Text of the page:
Kirstie Allsopp’s recent interview, in which she proposes that young women take time out to have children before attending university, has received a media pounding. 21 year-old Stephanie Parkes says rightly so! It’s reality and ambition, rather than a lack of love for their ovaries that pushes women to go to university...
As a recent graduate, I’m largely of the opinion that if you were to ask a new graduate if they were ready to have a baby, you’d be greeted with a large WTF face, and general incoherency of speech due to a swallowing of their own head. But there’s something about the Kirstie Allsopp debate that’s really got me thinking about young people’s attitude to childbearing.
Following her appearance on Question Time, the Location Location, Location presenter and all around magpie of middle class craftiness, Allsopp expressed in a interview with The Independent, that if she had any daughters she’d encourage them to get married and have a baby by the time they were 27 years-old. Many of you will read this statement, as I did, and be horrified by the idea that in five-years time you should have a husband, a job and a baby.
For many, especially me, going to university was a driving force for good that took me from being a child into an adult (well almost), it was a period to grow, to discover your interests and to realise that you’re capable of having a career. But had I ever really considered the effect my education might have on my fertility? No, probably not. In fact, definitely not. University was a direct path to a better-paid job, skills, training and a foolproof plan that eventually you’d be able to support your family, if and when you choose to have one. It certainly wasn’t deemed a hindrance to women, but an emancipation of them.
Initially the whole debate seemed a little bit too much like a sketch from Dark Shadows, which sees 200-year-old vampire, Barnabas Collins (Johnny Depp) say: “Fifteen and no husband. You must put those birthing hips to good use at once lest your womb shrivel up and die,” to a teenage Chloë Grace Moretz. Yet despite my own experiences, doesn’t Allsopp have a very genuine point? Are we unaware that fertility is,as cliché suggests, a ticking time bomb waiting to ruin our lives after all it drops off a cliff at 35?
It’s reality and ambition, rather than a lack of love for their ovaries that pushes women to go to university
It’s a point that university graduates in particular will suffer with, and I have found prejudice to be rife among academic communities. It’s simply not expected that women with fledgling careers should take time out during their mid-twenties to have children. A point that is indicated by findings from the Office for National Statistics who found that in 2013 41% of non-graduates had children by the age of 26, in comparison to just 9% of graduates who were aged 25. Non-graduates were more likely to have children between the ages of 21 and 30, proving that graduates were indeed missing out on the most fertile years of their lives.
As a 21-year-old it came as somewhat of a shock to me that my fertility window might be all but dead in around fourteen years, I momentarily considered unplugging my laptop with the ambition to get busy rescuing my youth from moth-bitten mortarboards. But this fertility panic is nothing new; the media have been feeding off our fertility worries for years, so why haven’t I been paying attention? In a similar article for the Guardian, writer Hadley Freeman comments that while women fight among themselves about fertility, men are nonplussed by the whole event: “When Tony Parsons wrote a slushy article in GQ about the ideal age to become a father, men shrugged and turned the page,” points out Freeman. And it’s this attitude that I feel echoed in myself and many other career-hungry friends, who rightly or wrongly have no fertility worries, and presume on a daily basis that we’ll just retain our natural right to procreate.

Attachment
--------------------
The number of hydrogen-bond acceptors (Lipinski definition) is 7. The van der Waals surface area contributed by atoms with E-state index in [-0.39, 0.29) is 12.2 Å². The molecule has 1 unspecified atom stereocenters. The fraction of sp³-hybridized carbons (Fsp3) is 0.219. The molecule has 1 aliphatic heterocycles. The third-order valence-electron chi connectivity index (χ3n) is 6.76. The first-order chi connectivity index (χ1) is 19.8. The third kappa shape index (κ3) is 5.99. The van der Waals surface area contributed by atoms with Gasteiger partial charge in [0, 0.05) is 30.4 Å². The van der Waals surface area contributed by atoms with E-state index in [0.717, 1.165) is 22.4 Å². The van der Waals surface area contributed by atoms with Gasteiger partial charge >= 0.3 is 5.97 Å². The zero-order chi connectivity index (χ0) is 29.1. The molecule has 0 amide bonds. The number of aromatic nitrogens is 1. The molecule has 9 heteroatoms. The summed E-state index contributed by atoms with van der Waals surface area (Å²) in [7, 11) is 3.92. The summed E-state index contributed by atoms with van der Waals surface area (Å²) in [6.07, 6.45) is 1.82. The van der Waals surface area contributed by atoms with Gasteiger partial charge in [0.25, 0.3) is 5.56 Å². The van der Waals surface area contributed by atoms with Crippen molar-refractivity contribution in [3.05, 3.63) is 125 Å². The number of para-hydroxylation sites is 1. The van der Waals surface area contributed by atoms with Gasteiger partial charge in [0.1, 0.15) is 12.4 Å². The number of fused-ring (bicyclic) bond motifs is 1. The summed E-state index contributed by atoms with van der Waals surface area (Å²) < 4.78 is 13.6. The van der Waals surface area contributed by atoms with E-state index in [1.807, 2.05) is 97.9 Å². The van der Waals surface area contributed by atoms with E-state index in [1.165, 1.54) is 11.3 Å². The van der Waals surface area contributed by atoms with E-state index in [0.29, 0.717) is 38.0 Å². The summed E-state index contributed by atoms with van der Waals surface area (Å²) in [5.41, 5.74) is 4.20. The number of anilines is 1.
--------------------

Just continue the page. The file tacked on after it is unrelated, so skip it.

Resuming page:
Allsopp has received a social media pounding for her comments, and rightly so as we’ve taken offence to her archaic approach to womanhood, but for me it’s not Allsopp's argument that is flawed, it’s simply the alternative for more choice isn't a good enough alternative. It even threatens to exclude women from the world of skilled jobs and of business.
It’s all too easy to suggest that young people can begin making different choices, but it would start with more women choosing to stay at home rather than go to university - the majority of whom currently make up over half of the student population.
It’s reality and ambition, rather than a lack of love for their ovaries that pushes women to go to university. Simply, graduates getting higher paid jobs. Kirstie’s idea would see women turning to university later in life, allowing them to take advantage of the forbidding fertility window but leaving women unable to compete with men for similar jobs at comparative ages.
I assume that in Allsopp's mind all women sit happily crocheting baby blankets for our bosom buddies, having stable partners and enjoy working full-time on minimum wage. Unfortunately hers is an argument of luxury that the majority can't afford; in time, money or in hurried relationships, and especially not in their twenties. It’s difficult to know how many people regret their decision to go into higher education due to fertility, but it’s the illusion of choice that gives this argument its grounding; making graduates question the authenticity of their decision to have a career over children. Contrary to the idea that we live in a pick’n’mix society, with young people choosing the elements of traditional and modern life that suit them, it’s clear that working schedules are not nearly adaptable enough to our biological needs. And it leaves this whole debate open to the criticism that if you want a career there is still no good time for women to take time out to have children.